Pork Wraps

Remain abreast of the hogs & pork markets with our weekly Pork Wraps written by J.S. Ferraro EVP, Research and Analysis, Dr. Rob Murphy.

Pork Wrap November 4

The biggest feature in the hog and pork complex this week was a
significant softening in the negotiated hog market. The Western
Corn Belt market averaged right at $90/cwt this week, down over
$7 from the week before. The NDD market was down $5.66/cwt.
But before we declare the cash hog market dead, it is important to
recognize that we have seen weeks before where the negotiated
hog market softened one week and then bounced back the
following week. It will be important to watch for some rebound
next week. If it posts another big drop, then I’d say the party is
over for now. The negotiated market wasn’t all that struggled this
week—the cutout was also softer, losing $2.30/cwt. to average
$97.29. The losses in negotiated hogs and the cutout have yet to
be fully reflected in the LHI, which was down only $1.50 this
week, but is likely to see bigger losses next week unless
something changes dramatically.

The attached chart shows that the weakness in the cutout this
week was almost exclusively related to the belly primal, which lost
almost $11/cwt and averaged $129.21. Compared to that, the
contributions of the other primals to the cutout’s loss were
minimal. I wasn’t surprised that the bellies turned lower, but the
magnitude of the one-week drop was surprising. Bellies are now
clearly in a downcycle that will probably last at least 2-3 more
weeks and very well could contain the lowest belly prices of 2022.
Bacon slicers will likely be busy scooping up some of those cheap
bellies to add to freezer stocks for use next spring. Hams were
down just a tad this week, but probably face further losses in the
next few weeks as the processing window for Christmas hams
closes. No ham processor in his right mind is putting hams away
at today’s price levels. Instead, they will wait for the last two
weeks of December, which is when the lowest ham prices of the
year typically occur.

The attached chart indicates that I am forecasting a relatively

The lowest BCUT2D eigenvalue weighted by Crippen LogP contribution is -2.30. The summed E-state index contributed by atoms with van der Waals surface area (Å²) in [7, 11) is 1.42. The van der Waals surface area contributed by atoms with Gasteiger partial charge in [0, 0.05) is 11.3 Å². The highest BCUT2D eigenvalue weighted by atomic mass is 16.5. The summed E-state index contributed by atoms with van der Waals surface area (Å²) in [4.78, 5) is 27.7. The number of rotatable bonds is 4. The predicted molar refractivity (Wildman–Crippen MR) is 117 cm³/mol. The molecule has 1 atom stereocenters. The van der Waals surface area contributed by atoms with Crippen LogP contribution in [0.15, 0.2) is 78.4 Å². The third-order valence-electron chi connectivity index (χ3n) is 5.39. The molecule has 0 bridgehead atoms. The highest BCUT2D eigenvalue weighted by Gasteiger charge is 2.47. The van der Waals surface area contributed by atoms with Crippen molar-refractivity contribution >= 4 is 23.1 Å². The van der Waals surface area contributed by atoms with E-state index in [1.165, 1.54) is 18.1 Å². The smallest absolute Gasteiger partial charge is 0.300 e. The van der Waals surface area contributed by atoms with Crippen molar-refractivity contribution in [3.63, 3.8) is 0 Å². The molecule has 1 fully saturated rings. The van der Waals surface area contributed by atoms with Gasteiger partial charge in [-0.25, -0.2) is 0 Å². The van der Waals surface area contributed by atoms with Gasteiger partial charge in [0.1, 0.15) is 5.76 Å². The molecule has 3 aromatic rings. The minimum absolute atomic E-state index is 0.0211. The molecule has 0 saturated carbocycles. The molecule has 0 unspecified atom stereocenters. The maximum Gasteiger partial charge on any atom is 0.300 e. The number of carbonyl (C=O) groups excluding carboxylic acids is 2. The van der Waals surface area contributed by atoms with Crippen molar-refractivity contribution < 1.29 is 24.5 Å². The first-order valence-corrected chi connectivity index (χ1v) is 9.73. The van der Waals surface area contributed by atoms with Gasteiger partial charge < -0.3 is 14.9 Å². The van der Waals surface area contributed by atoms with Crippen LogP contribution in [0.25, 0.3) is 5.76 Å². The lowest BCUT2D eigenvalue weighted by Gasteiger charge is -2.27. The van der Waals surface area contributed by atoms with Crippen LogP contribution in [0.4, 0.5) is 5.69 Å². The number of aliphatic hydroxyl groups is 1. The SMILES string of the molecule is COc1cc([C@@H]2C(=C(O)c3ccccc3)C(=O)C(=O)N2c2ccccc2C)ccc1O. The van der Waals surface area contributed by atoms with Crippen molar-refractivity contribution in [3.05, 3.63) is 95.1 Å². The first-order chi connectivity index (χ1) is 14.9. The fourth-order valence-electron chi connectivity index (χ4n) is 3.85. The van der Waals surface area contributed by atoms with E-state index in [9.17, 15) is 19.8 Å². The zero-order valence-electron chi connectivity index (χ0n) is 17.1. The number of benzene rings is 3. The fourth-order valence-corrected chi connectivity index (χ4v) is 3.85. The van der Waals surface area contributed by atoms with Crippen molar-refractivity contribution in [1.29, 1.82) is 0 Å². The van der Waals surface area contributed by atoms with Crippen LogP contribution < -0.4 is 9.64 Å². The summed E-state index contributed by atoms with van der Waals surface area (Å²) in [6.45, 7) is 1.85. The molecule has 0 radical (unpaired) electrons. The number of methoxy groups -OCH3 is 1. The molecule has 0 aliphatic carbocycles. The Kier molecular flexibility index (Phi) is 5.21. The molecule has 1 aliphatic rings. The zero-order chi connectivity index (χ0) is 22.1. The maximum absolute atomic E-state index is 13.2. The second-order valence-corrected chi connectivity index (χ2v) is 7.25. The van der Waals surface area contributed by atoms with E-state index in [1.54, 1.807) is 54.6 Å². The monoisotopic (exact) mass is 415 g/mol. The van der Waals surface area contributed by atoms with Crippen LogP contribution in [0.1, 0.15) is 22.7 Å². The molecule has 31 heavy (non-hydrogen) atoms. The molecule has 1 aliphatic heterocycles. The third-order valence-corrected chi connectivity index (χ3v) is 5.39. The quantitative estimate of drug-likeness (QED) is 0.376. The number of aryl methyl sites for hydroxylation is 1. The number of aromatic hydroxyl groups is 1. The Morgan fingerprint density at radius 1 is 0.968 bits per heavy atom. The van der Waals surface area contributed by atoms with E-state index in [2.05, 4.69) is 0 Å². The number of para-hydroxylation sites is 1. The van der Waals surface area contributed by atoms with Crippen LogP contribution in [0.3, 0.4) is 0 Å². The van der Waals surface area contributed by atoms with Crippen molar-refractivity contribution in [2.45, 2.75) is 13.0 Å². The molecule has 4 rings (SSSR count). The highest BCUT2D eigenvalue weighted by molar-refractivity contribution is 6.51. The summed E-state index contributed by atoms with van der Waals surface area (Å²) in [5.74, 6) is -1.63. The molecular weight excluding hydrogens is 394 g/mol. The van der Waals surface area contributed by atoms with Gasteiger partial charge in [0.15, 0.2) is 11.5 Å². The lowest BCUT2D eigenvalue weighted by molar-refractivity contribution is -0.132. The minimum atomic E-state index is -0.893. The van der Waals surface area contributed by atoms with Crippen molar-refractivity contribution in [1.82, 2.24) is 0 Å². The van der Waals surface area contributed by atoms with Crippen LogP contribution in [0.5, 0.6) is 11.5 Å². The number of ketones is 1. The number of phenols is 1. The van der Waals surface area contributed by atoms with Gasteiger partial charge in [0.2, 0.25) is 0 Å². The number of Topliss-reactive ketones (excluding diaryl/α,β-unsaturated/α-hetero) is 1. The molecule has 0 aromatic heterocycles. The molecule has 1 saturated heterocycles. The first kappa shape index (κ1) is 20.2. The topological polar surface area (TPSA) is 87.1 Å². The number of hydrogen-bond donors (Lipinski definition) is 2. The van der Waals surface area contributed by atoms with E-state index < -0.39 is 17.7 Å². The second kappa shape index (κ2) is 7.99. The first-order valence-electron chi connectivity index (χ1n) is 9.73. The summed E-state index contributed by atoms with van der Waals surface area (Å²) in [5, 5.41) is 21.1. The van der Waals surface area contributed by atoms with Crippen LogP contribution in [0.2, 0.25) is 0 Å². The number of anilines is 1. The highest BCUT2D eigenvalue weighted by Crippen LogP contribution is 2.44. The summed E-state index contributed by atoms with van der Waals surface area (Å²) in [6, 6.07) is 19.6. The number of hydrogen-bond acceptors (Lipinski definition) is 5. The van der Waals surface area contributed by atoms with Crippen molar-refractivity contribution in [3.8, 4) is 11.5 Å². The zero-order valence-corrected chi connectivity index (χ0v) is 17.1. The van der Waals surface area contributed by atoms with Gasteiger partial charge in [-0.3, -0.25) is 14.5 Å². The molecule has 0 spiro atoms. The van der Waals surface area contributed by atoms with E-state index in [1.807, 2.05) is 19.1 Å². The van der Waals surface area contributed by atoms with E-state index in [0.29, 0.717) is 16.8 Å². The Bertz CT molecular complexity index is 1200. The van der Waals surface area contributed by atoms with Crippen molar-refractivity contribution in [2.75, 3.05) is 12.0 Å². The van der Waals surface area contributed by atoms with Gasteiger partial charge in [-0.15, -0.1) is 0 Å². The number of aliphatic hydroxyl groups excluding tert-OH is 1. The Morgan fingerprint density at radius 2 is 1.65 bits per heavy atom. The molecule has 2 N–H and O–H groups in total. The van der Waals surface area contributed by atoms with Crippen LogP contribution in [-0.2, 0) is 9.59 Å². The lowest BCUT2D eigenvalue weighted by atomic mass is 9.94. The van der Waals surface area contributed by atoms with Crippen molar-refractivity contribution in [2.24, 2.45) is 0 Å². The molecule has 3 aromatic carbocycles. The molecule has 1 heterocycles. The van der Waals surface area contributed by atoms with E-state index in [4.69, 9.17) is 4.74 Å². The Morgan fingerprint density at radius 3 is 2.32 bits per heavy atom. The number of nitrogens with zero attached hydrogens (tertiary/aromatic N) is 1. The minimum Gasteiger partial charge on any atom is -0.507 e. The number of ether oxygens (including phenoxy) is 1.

steep decline in ham prices over the next few weeks. I think the
risk is that hams hold up better than I expect and provide more
support to the cutout than I anticipate. The loin primal was a little
higher this week after a long string of declines. My feeling is that
the loin primal is near a bottom and will get decent support once
Thanksgiving is behind us. Still, with both the hams and bellies
forecast lower over the next few weeks, it is nearly impossible to
see how the cutout could post a gain. I think it continues to ease
over the next few weeks and then makes a bottom in the low $90s
in early December. By the time the pork cutout futures expire in
the middle of December, the cutout could be back into the $93-95
range. Pork demand seems pretty stable right now.

We are seeing some normal seasonal price weakness, but a lot of that is
probably due to seasonally large supplies. There is a risk that demand
eases some as pork fatigue sets in. Ham clearance for Thanksgiving will
be important to watch. With turkey prices elevated, retailers are expected
to lean a little more on hams for holiday advertisements this year. With
all that said, I’ve got a fairly soft demand structure dialed in for Q4, and it
makes me think that the odds favor demand being a bit better than what
I’m currently forecasting. That would mean price a bit higher than the
what the current forecast implies. This week’s slaughter was reported to
be 2.58 million head and that was actually a good bit smaller than what I
thought at the beginning of the week. Both Friday and Saturday showed
smaller kills than expected. This was a “big Saturday” week, with the
Saturday kill estimated at 164k. Next Saturday is likely to be smaller,
maybe even less than 100k.

We have yet to hit the 2.61 million head level that I calculate as the
practical top based on USDA’s Mar/May pig crop estimate. This week’s
slaughter was almost dead-on with what the pig crop implied, but next
week is likely to fall short. So, as we near the end of the Sep/Nov
quarter, it looks to me like the industry is going to under-kill the pig crop
by about 200,000 head. That is rather small in terms of past errors in the
pig crop estimate. Hog weights continue to run lighter than expected.
Barrow and gilt carcass weights have been stuck at 212 pounds for the
last three weeks and may repeat that again next week. Seasonally,
weights should be increasing, but they haven’t done much of that lately.
That means that hog producers are probably still pretty current on their
marketings and increases the risk that the negotiated market will rebound
at some point in the near future. Lean hog futures appear to be pretty
closely aligned with my fundamental forecast through July of next year
and then are over-priced by about $8/cwt. from August through the end of

Of course, that is a long way off and those forecasts are based on pig
crops that haven’t happened yet, so there could be some substantial
adjustments to those deferred forecasts as we get into 2023. ERS
provided its trade data for September today and it showed total pork
exports almost even with last year. Canada and Mexico’s numbers were
softer than last year, but that was made up by gains in many of the other
traditional destinations such as Japan and S. Korea. China only saw a
slight YOY increase in exports. Pork imports were down 7% YOY in
September. Next week, the focus is going to be on the negotiated hog
markets and the belly primal. Both were substantially lower this week
and the two combined for most of the decline in the LHI. Whether or not
that repeats again next week will have a big bearing on how rapidly the
LHI declines and how aggressively traders will be inclined to sell the Dec

Scroll to Top